Oaktree Apartments demolition order affirmed by appeals court

A demolition order for a northeast-side Indianapolis apartment complex that’s been vacant for more than five years was affirmed Thursday by the Indiana Court of Appeals, which stopped short of ordering the dilapidated property’s owner in England to pay the city’s legal fees in long-running nuisance litigation.

Oaktree Apartments, a blighted 19-acre property at the southeast corner of 42nd Street and Post Road with 336 apartment units, has been vacant since 2014, and the city has declared the site a threat to public health, safety and welfare. As this case was being appealed, Indianapolis separately began eminent domain proceedings in May seeking to acquire and demolish the empty buildings.

The Marion Superior Court in July 2018 granted the city’s petition for contempt, alleging owner Indy Diamond LLC had violated an agreed judgment under which it would comply with prior court orders to secure the property, agree to all code violations and pay a $10,000 fine. As a sanction, the court ordered Indy Diamond to demolish all structures by Aug. 30, 2018, or close on a sale of the property.

Indy Diamond argued on appeal that the demolition order is an impermissible sanction for civil contempt, that it was denied due process and that the trial judge was personally biased against it. “We disagree on all counts,” Judge Terry Crone wrote for the panel in Indy Diamond, LLC v. The City of Indianapolis,18A-OV-2552.

Indy Diamond complained in the appeal that Senior Judge Carol Orbison had commented that she was “‘thoroughly disgusted” by the condition of the property, and “she felt bad that ‘homeowners in proximity have to look at this dump,” and that she did not think she had “seen something this bad ever,” among other comments.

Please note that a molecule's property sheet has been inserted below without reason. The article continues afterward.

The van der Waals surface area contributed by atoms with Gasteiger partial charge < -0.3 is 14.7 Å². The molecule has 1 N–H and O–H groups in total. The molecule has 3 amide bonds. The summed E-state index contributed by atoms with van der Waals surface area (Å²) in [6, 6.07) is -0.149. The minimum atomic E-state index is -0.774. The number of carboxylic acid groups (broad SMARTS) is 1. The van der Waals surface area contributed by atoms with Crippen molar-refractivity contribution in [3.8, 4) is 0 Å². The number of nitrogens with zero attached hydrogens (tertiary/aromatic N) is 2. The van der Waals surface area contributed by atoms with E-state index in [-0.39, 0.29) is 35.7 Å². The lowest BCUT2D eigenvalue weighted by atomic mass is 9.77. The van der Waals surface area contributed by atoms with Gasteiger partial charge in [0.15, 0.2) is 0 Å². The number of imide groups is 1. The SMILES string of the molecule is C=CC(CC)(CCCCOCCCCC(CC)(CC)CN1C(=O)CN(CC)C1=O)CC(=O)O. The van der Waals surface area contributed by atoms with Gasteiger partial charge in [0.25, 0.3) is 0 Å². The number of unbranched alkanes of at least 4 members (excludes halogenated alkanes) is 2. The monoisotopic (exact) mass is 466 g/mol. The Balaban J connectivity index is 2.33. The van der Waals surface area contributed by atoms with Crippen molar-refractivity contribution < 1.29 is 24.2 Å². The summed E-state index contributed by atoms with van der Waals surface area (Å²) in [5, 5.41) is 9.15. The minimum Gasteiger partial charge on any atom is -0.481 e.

Crone found no problem with Orbison’s comments.

“Indy Diamond has failed to show that the trial judge’s actions or demeanor here were in any way improper or crossed the barrier of impartiality,” she wrote in her ruling. “In fact, there is absolutely no evidence of personal bias, and we find Indy Diamond’s accusation against this trial judge, which is essentially a claim that the judge violated the Indiana Code of Judicial Conduct, to be out of line. Simply put, Indy Diamond is attacking the integrity of this trial judge because she has issued a clear and strong sanction for Indy Diamond’s continual disregard for the court’s authority and its previous order attempting to abate this public nuisance.”

But Crone stopped short of making Indy Diamond pay the city’s legal costs.

“…Although Indy Diamond’s claim of bias against the trial judge is, in our opinion, unfounded and meritless, we choose to exercise restraint and decline to assess appellate damages against Indy Diamond” for an appeal that is meritless, in bad faith or frivolous,” she wrote. “The trial court had inherent authority to enter a demolition order as a sanction for Indy Diamond’s contempt, and Indy Diamond has been afforded ample due process in this matter.”

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